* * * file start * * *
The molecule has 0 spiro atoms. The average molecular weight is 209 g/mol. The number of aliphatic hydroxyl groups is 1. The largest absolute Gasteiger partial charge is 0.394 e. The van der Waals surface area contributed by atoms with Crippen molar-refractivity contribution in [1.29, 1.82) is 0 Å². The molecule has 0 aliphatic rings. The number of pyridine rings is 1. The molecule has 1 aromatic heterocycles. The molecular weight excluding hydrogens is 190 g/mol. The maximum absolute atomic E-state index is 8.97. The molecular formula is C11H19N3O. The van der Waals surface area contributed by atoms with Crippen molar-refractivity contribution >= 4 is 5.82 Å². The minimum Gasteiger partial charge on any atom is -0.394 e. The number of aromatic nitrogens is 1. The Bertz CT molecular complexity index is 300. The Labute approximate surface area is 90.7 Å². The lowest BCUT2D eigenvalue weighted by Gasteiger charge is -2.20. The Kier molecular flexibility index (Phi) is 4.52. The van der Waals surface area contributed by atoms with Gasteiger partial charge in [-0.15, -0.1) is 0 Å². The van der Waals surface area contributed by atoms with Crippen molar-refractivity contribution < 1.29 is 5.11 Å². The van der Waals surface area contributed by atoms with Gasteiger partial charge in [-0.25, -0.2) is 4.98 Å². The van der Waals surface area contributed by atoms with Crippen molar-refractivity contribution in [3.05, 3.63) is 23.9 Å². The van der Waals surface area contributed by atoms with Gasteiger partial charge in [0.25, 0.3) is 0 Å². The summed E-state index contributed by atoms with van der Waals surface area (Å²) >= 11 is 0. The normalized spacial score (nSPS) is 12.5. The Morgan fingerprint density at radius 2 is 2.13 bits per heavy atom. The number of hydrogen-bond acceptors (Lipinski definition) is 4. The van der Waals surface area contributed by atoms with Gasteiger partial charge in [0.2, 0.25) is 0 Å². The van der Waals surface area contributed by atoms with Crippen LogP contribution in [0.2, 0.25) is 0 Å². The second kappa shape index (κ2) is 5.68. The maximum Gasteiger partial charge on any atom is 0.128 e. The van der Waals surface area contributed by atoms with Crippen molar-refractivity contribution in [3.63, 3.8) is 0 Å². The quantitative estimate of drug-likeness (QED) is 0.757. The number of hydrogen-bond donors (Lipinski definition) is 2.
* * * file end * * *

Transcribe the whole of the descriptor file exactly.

The molecule has 0 spiro atoms. The average molecular weight is 209 g/mol. The number of aliphatic hydroxyl groups is 1. The largest absolute Gasteiger partial charge is 0.394 e. The van der Waals surface area contributed by atoms with Crippen molar-refractivity contribution in [1.29, 1.82) is 0 Å². The molecule has 0 aliphatic rings. The number of pyridine rings is 1. The molecule has 1 aromatic heterocycles. The molecular weight excluding hydrogens is 190 g/mol. The maximum absolute atomic E-state index is 8.97. The molecular formula is C11H19N3O. The van der Waals surface area contributed by atoms with Crippen molar-refractivity contribution >= 4 is 5.82 Å². The minimum Gasteiger partial charge on any atom is -0.394 e. The number of aromatic nitrogens is 1. The Bertz CT molecular complexity index is 300. The Labute approximate surface area is 90.7 Å². The lowest BCUT2D eigenvalue weighted by Gasteiger charge is -2.20. The Kier molecular flexibility index (Phi) is 4.52. The van der Waals surface area contributed by atoms with Gasteiger partial charge in [-0.15, -0.1) is 0 Å². The van der Waals surface area contributed by atoms with Crippen molar-refractivity contribution < 1.29 is 5.11 Å². The van der Waals surface area contributed by atoms with Gasteiger partial charge in [-0.25, -0.2) is 4.98 Å². The van der Waals surface area contributed by atoms with Crippen molar-refractivity contribution in [3.05, 3.63) is 23.9 Å². The van der Waals surface area contributed by atoms with Gasteiger partial charge in [0.25, 0.3) is 0 Å². The summed E-state index contributed by atoms with van der Waals surface area (Å²) >= 11 is 0. The normalized spacial score (nSPS) is 12.5. The Morgan fingerprint density at radius 2 is 2.13 bits per heavy atom. The number of hydrogen-bond acceptors (Lipinski definition) is 4. The van der Waals surface area contributed by atoms with Gasteiger partial charge in [0.2, 0.25) is 0 Å². The van der Waals surface area contributed by atoms with Crippen LogP contribution in [0.2, 0.25) is 0 Å². The second kappa shape index (κ2) is 5.68. The maximum Gasteiger partial charge on any atom is 0.128 e. The van der Waals surface area contributed by atoms with Crippen molar-refractivity contribution in [3.63, 3.8) is 0 Å². The quantitative estimate of drug-likeness (QED) is 0.757. The number of hydrogen-bond donors (Lipinski definition) is 2.